Both the event and the working group were recommendations of the SESU’s community-based research conducted last year in partnership with SydWest Multicultural Services. The full research report can be found here.


What’s coming up?


Join us for the DePaul University, Chicago and ACU bi-annual Conference on Community Engagement, Service Learning and Solidarity.

Learn about innovative and best practice approaches to partnerships between universities and community organisations for societal change.

Among the conference highlights are the:

  • Keynote address from Dr María Nieves Tapia, who has an extensive career in service learning and is the founder and Director of the Centro Latinoamericano de Aprendizaje y Servicio Solidario (CLAYSS)
  • Student panel presentation led by students from both universities, where they will share with is their experiences of working with community as part of their service learning and community engagement placements
  • Plenaries on evaluation and scholarship; community-engaged research; and advocacy, activism and solidarity.

Many of the sessions in Chicago will be available online for those viewing in Australia. Join us from 2-4 November AEDT with free conference registration.


SESU projects in the media

Slavery survivor who became a campaigner wins Freedom Award

ACU students learn how to fight modern slavery

Ten tips to help older people deal with loneliness and isolation

Ageing expert’s advice to beat social isolation

Catholics called to share God’s life-giving message at Brisbane preaching school



Would research benefit your programs or services? The next round of applications to the SESU will open early next year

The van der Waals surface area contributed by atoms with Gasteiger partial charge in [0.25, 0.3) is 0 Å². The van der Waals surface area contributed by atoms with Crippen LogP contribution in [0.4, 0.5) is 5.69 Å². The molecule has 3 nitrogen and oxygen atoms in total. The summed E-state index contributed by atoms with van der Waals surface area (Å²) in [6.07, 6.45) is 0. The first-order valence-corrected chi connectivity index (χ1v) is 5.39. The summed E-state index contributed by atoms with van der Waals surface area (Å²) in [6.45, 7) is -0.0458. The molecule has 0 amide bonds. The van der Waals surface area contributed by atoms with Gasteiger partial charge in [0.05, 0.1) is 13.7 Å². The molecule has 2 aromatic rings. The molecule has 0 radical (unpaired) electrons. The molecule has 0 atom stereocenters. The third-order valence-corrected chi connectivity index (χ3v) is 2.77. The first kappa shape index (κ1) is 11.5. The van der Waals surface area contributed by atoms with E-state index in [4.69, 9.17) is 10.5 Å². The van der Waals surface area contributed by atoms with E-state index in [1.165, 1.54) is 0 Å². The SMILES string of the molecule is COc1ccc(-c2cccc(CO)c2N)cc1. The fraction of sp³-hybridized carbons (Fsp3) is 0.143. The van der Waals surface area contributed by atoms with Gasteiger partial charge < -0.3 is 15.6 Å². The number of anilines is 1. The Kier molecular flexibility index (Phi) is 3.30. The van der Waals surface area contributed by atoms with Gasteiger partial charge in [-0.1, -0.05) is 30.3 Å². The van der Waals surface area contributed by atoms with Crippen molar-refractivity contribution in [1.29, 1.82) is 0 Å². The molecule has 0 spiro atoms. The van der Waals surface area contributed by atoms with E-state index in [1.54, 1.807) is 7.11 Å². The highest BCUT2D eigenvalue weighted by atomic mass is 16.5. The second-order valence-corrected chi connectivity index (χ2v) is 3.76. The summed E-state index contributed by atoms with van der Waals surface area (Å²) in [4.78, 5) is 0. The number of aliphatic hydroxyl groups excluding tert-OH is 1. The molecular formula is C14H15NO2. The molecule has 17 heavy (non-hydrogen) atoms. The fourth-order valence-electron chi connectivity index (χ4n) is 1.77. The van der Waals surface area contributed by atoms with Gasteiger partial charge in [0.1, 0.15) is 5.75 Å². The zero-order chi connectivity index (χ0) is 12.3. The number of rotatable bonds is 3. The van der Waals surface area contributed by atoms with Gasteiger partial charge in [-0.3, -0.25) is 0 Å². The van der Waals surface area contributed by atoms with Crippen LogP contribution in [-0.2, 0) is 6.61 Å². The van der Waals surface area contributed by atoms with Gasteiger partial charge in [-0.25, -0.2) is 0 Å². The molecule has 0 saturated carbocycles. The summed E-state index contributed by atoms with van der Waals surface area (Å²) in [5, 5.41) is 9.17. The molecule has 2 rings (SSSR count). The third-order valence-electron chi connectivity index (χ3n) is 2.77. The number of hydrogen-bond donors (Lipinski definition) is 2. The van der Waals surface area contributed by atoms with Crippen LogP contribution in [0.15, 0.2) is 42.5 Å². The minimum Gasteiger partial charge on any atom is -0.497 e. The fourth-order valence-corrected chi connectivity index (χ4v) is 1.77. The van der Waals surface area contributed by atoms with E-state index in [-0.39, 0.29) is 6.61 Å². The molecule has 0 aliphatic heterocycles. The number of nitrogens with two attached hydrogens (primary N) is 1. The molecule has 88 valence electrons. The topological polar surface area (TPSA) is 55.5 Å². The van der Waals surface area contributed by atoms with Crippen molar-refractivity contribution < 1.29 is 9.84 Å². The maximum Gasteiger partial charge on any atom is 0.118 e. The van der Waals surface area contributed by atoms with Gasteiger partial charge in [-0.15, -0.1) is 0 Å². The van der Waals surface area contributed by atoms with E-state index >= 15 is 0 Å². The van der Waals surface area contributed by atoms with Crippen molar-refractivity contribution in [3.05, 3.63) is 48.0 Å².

The SESU will call for EOIs from community organisations again in our 2024 round, due to open in early 2024.

If you work with communities experiencing disadvantage we’d love to hear about the research that matters to you.

You’ll be notified when the call for EOIs opens, but until then read on for information about our application process.

Organisations may put forward applications for one or both types of project:

a) Organisation-specific project: a project that aims to inform, evaluate or enhance one of your programs or services; or

b) Sector project: a project that aims to address a broad or systemic issue that multiple organisations face in the community sector.

The SESU is designed to support projects that can be completed within a period of 12-18 months from their start date. However, if you have a larger project in mind, we recommend you consider segmenting the project into smaller phases and submitting an EOI that focuses on the first phase of the project.

If you are considering submitting an EOI, we encourage you to begin by reading our online FAQs. Here you will find application guidelines—including how EOIs will be assessed—information that will help you determine whether your project is a good fit for the SESU, and tips on submitting a competitive EOI. You will also find information on the kinds of contributions your organisation will be expected to make to the project, which you will be asked about in the EOI form.


How else can ACU support you?

Could ACU provide support to your organisation in areas other than research?

Do you have volunteer opportunities or programs ACU students or staff could support with? Or do you have clients who may not have had or completed a formal education and would like to?

ACU Engagement supports partnerships with community for positive social outcomes. Read on to engage with some of ACU’s flagship community engagement programs.

The power of the creative arts for intergenerational connections: Seniors and young people come together to enjoy the arts through ACU’s community engagement placement program


The COVID pandemic and its restrictions brought it with it a range of challenges including much isolation and loneliness. ‘Connection Through Creativity’ is a program working against the social impacts of the pandemic. Through the creative arts, it fosters connections for seniors from multicultural communities and young adults.

With funding from the NSW government, Good Neighbours Australia and ACU launched a series of art classes for seniors and university students across western Sydney. It champions the therapeutic value of the arts and recognises that profound connections can be made when people are brought together to learn new skills.

‘You have to smile when you paint, see? It helps you to relax and make these brushstrokes smoother,’ said Eterio Herrera, a member of the classes at age 66, while working on his latest artwork.